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Guinness World Records 2008 Hardcover – 2007


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Hardcover, 2007
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Product Details

  • Hardcover
  • Publisher: Guinness (2007)
  • Language: English
  • ISBN-10: 1904994199
  • ISBN-13: 978-1904994190
  • Product Dimensions: 22.6 x 2.5 x 30.5 cm
  • Shipping Weight: 1.4 Kg
  • Average Customer Review: 3.0 out of 5 stars  See all reviews (1 customer review)
  • Amazon Bestsellers Rank: #261,713 in Books (See Top 100 in Books)

Product Description

Guinness World Records 2008

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Format: Hardcover
I recall the days when the Guinness Book of World Records was a thick paperback that came out year after year. It had many old fashioned black and white photos and extraordinary feats from every conceivable place in the universe; planet Earth and the living things upon it. Amazing!

The 2008 Guinness Book is interesting; great for mature children and young adults. Fun as a coffee table novelty read.

I found the book, cartoonish and a bit gaudy.

If I could have given it a 3.5 stars I would. It has glow-in-the-dark pages (they really do glow). Fun for a younger crowd.

Get a used copy if it's available, you'll be just as pleased with that.
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Most Helpful Customer Reviews on Amazon.com (beta)

Amazon.com: 66 reviews
26 of 30 people found the following review helpful
I miss... Oct. 13 2007
By Reading Junkie - Published on Amazon.com
Format: Hardcover
I miss the old Guiness record books. The big, thick paperbacks from the 1970s and 1980s filled with words AND pictures. These new books are produced for a generation of page-flippers, not readers. And that is so disappointing.

Sure, it's a nice coffee-table book if you like those kinds of books. Many of us like books for the content, not the presentation. Substance more than style.

I wish Guiness would offer two versions: this version for the page flippers, and a more complete, thorough book for true fans of reading about world records.
10 of 10 people found the following review helpful
Good Coffee-Table Material Sept. 9 2007
By Loyd E. Eskildson - Published on Amazon.com
Format: Hardcover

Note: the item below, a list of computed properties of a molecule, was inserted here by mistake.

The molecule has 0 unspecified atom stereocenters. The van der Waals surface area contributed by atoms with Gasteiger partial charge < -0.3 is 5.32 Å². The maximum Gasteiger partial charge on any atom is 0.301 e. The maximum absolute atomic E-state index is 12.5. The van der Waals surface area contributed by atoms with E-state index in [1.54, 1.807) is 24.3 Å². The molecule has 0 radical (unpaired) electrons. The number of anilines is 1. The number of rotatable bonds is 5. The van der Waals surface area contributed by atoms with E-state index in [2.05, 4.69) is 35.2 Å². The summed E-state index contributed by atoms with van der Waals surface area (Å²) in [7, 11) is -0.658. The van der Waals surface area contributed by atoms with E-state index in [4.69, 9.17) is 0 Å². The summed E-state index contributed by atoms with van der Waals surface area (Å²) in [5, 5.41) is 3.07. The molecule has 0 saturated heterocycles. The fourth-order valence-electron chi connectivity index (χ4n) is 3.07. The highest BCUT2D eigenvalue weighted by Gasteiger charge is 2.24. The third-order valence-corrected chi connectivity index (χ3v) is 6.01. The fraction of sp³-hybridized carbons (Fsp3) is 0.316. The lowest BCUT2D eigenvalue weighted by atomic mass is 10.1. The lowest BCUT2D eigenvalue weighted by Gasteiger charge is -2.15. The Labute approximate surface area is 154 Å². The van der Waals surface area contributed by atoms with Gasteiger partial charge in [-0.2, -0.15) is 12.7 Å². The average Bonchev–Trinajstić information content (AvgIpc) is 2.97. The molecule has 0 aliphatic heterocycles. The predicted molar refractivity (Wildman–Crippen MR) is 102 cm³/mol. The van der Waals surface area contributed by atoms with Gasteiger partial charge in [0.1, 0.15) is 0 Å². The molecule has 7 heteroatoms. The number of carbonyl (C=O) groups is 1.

"Guinness World Records 2008" doesn't have every record, by far. But we do learn how tall the tallest living man is (8' 5.5" - in the Ukraine), the most phone books torn in half within 3 minutes - 55, each 1,044 pages, the location of the largest void in deep space (700 million light years away, though the direction was not given), the most power particle accelerator (located in Switzerland, 16.7 miles long and requiring 120 MW of power and 91 tons of helium cooling), the largest HDTV screen (located at a Japanese race track (37'X218'), and of course the usual largest horse, chair, chopsticks, bed, etc., etc., etc.

Those wanting to start an argument can also find out which nation has the highest proportion of prisoners (the U.S. - about 7.4X the rate of most Western nations), while those setting career goals can determine eg. how long the longest-working accountant has been on the job - 78 years. And then there's no end of sports and strength records.

So, get your copy, display it proudly on the coffee-table (it's shiny), and read it whenever you get tired of watching TV.
4 of 4 people found the following review helpful
Good if You're New to Gaming April 7 2008
By S. Rhodes - Published on Amazon.com
Format: Hardcover
Guinness World Records Gamers Edition marks Guinness's first romp into the gaming culture. The gaming culture is bigger than it's ever been before. For the casual gamer, this book is like a starter kit to getting you into the gaming scene. There's a lot of good information scattered throughout the book. However, for gaming aficionados, there's not a lot of stuff here that you probably don't know. Just the same, it's not a bad book.

By the looks of the Guinness World Records, you'd probably think right out that this was a book for the younger gamers. The page layout and design is similar to those World Almanac for Kids books that became popular among the youth. While this may bother a few other gamers, it does show that the book is very inviting.

It begins with a lengthy introduction chapter. This will show some of the highlights of 2007, including talking about some of the heavy hitting games like Halo 3, Super Mario Galaxy and Pokemon Diamond and Pearl. Again, though, if you're big on the gaming scene and you keep up with the news, this is nothing new to you. Even a lot of what they mention is stuff that has been hammered into most gamers head time and time again.